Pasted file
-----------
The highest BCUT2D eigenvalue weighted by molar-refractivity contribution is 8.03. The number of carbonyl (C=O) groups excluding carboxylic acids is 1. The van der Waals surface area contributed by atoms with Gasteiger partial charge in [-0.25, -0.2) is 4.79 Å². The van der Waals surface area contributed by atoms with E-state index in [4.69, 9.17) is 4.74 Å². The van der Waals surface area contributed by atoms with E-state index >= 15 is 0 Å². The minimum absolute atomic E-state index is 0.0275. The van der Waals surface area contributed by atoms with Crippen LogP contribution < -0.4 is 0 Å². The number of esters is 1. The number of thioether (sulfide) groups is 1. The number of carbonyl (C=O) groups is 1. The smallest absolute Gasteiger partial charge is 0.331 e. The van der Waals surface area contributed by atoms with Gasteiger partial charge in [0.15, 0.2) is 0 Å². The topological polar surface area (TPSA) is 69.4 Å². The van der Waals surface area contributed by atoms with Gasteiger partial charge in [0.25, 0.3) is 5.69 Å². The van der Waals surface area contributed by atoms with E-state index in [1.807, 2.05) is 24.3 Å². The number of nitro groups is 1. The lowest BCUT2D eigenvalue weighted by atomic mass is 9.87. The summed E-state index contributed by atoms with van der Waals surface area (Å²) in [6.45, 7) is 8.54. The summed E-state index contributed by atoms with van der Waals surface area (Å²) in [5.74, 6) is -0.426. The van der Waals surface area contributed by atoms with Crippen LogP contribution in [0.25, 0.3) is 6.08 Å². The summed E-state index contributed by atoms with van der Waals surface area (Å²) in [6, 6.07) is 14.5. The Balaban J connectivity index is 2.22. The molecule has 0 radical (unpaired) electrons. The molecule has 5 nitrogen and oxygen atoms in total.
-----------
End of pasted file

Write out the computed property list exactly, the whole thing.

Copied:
The highest BCUT2D eigenvalue weighted by molar-refractivity contribution is 8.03. The number of carbonyl (C=O) groups excluding carboxylic acids is 1. The van der Waals surface area contributed by atoms with Gasteiger partial charge in [-0.25, -0.2) is 4.79 Å². The van der Waals surface area contributed by atoms with E-state index in [4.69, 9.17) is 4.74 Å². The van der Waals surface area contributed by atoms with E-state index >= 15 is 0 Å². The minimum absolute atomic E-state index is 0.0275. The van der Waals surface area contributed by atoms with Crippen LogP contribution < -0.4 is 0 Å². The number of esters is 1. The number of thioether (sulfide) groups is 1. The number of carbonyl (C=O) groups is 1. The smallest absolute Gasteiger partial charge is 0.331 e. The van der Waals surface area contributed by atoms with Gasteiger partial charge in [0.15, 0.2) is 0 Å². The topological polar surface area (TPSA) is 69.4 Å². The van der Waals surface area contributed by atoms with Gasteiger partial charge in [0.25, 0.3) is 5.69 Å². The van der Waals surface area contributed by atoms with E-state index in [1.807, 2.05) is 24.3 Å². The number of nitro groups is 1. The lowest BCUT2D eigenvalue weighted by atomic mass is 9.87. The summed E-state index contributed by atoms with van der Waals surface area (Å²) in [6.45, 7) is 8.54. The summed E-state index contributed by atoms with van der Waals surface area (Å²) in [5.74, 6) is -0.426. The van der Waals surface area contributed by atoms with Crippen LogP contribution in [0.25, 0.3) is 6.08 Å². The summed E-state index contributed by atoms with van der Waals surface area (Å²) in [6, 6.07) is 14.5. The Balaban J connectivity index is 2.22. The molecule has 0 radical (unpaired) electrons. The molecule has 5 nitrogen and oxygen atoms in total.